by Matthew Strong
TAIPEI (Taiwan News) – When talks take place about the import of pork from the United States treated with ractopamine, the Taiwan side will defend the country’s interest as much as possible, Democratic Progressive Party presidential candidate Tsai Ing-wen said Friday.
As Taiwan seeks to join new regional trade organizations, pressure from the US is likely to mount on the country to follow up its decision to allow ractopamine-treated beef with an opening up to pork imports.
President Ma Ying-jeou’s emphasis to allow the beef imports right at the start of his second term in office in 2012 has been seen as an important factor in his tumbling popularity ratings shortly afterward.
It was still too early now to say whether Taiwan needed to allow the import of US pork containing ractopamine residues, Tsai said Friday, but during the necessary talks, Taiwan’s largest possible interest had to be protected, and there was no doubt about that.
Reacting to Ma’s final New Year address in office, she rejected his accusations that a DPP government would conduct a brash foreign policy which would likely cause trouble for relations with China. The suggestion was merely an accusation from the ruling Kuomintang, Tsai said, adding she had never said her foreign policy would endanger cross-straits issues.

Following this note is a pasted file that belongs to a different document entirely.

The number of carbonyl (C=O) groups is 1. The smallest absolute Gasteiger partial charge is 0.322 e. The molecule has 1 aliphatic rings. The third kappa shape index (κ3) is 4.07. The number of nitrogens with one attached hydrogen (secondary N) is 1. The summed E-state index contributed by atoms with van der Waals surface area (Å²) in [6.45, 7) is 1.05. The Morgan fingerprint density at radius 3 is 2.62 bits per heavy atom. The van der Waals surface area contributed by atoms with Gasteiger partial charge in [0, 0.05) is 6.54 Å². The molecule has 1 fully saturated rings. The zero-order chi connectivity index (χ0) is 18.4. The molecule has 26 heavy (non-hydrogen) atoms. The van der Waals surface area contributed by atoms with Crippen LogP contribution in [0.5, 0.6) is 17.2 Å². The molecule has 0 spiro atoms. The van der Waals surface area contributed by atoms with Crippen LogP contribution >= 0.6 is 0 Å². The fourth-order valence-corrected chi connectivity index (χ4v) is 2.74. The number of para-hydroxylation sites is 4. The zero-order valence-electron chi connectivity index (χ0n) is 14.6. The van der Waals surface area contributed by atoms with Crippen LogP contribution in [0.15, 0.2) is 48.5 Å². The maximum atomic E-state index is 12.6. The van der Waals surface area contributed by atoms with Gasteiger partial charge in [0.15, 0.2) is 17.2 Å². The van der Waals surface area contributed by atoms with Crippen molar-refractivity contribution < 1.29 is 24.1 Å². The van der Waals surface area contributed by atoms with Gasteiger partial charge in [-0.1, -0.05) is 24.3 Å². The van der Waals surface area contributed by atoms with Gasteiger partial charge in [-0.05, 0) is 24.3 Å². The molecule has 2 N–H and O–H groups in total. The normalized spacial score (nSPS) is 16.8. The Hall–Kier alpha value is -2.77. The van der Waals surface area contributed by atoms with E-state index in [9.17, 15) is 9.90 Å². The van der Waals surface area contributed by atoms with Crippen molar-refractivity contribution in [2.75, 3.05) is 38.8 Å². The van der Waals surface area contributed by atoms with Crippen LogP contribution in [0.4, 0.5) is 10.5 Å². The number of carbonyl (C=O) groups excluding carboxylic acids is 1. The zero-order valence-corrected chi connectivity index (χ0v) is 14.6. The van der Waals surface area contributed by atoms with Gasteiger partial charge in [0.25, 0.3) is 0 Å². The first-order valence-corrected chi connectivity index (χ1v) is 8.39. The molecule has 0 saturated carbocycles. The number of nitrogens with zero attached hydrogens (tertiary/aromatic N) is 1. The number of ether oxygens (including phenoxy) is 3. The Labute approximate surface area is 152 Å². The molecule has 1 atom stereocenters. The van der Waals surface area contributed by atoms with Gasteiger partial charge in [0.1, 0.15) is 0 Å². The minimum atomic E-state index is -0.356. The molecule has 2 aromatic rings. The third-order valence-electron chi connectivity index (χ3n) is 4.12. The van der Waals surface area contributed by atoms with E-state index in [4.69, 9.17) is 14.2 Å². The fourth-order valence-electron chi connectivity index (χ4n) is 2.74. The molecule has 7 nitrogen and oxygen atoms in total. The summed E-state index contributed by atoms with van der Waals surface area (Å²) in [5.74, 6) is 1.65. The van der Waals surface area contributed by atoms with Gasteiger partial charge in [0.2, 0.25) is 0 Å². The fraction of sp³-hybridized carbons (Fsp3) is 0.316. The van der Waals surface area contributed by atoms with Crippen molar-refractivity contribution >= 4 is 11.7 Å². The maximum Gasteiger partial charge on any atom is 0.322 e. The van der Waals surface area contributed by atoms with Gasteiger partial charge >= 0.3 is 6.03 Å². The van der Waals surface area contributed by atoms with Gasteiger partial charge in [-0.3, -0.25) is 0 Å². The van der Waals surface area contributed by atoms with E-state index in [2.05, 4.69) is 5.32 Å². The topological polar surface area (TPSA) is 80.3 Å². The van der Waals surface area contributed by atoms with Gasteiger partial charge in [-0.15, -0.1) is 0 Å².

Foreign policy was to be conducted in the interests of all the people, regardless of party affiliation, with any government seeking to expand Taiwan’s international space, Tsai said.
Both camps in Taiwan politics approved of the country joining the Trans Pacific Partnership, she said. The government would defend food safety and the interests of pig farmers, Tsai said.
The DPP candidate has been widely tipped to win the January 16 presidential election, while her party might also for the first time gain a majority in the legislative election scheduled for the same day.